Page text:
Bloody Sunday, Selma, and the Long Civil Rights Movement
Professional Development Program Type
Professional Development Program Audience
This workshop will invite educators from across the country to an immersive, week-long exploration of one of the most important landscapes of the American civil rights movement. Using the events of the infamous “Bloody Sunday” protests in Selma, Alabama, workshop participants will spend a week exploring the understudied ordinary people and places of this freedom struggle. A range of experts will lead these educators in thinking about how we remember (and forget) civil rights struggles and the places they stemmed from. Through workshops and readings, teachers will be exposed to place based learning techniques and an unparalleled archive of images assembled for the workshop. Participants will leave the workshop better equipped to identify and educate about the intersections between race, place, and freedom struggles in their own classrooms and communities.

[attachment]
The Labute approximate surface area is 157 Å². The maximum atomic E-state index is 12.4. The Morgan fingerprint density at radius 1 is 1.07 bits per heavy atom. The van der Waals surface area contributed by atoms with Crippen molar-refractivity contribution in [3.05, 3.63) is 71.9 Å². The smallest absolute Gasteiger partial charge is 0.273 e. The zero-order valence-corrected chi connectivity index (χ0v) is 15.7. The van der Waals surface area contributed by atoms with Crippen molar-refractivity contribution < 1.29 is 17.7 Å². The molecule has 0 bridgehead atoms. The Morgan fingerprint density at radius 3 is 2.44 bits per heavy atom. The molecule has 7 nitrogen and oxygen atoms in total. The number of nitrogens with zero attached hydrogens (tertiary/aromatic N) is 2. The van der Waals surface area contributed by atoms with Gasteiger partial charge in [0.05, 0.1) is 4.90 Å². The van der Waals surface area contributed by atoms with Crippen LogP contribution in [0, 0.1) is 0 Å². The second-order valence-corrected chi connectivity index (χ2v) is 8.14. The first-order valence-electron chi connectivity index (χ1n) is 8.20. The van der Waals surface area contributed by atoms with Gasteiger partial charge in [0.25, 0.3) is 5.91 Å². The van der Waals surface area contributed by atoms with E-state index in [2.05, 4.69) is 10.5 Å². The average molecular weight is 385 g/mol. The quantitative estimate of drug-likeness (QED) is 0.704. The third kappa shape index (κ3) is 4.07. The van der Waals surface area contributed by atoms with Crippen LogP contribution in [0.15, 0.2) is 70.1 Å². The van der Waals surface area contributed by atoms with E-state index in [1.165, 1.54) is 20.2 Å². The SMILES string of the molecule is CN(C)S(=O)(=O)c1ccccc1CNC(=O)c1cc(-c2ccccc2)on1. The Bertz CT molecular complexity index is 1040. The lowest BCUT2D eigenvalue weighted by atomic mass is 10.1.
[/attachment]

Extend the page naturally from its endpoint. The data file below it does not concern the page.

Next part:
Lecturers and Visiting Faculty
Bertis English; Richard Burt; Junshan Liu; Danielle Willkens
Funded through the Landmarks of American History and Culture grant of the Division of Education Programs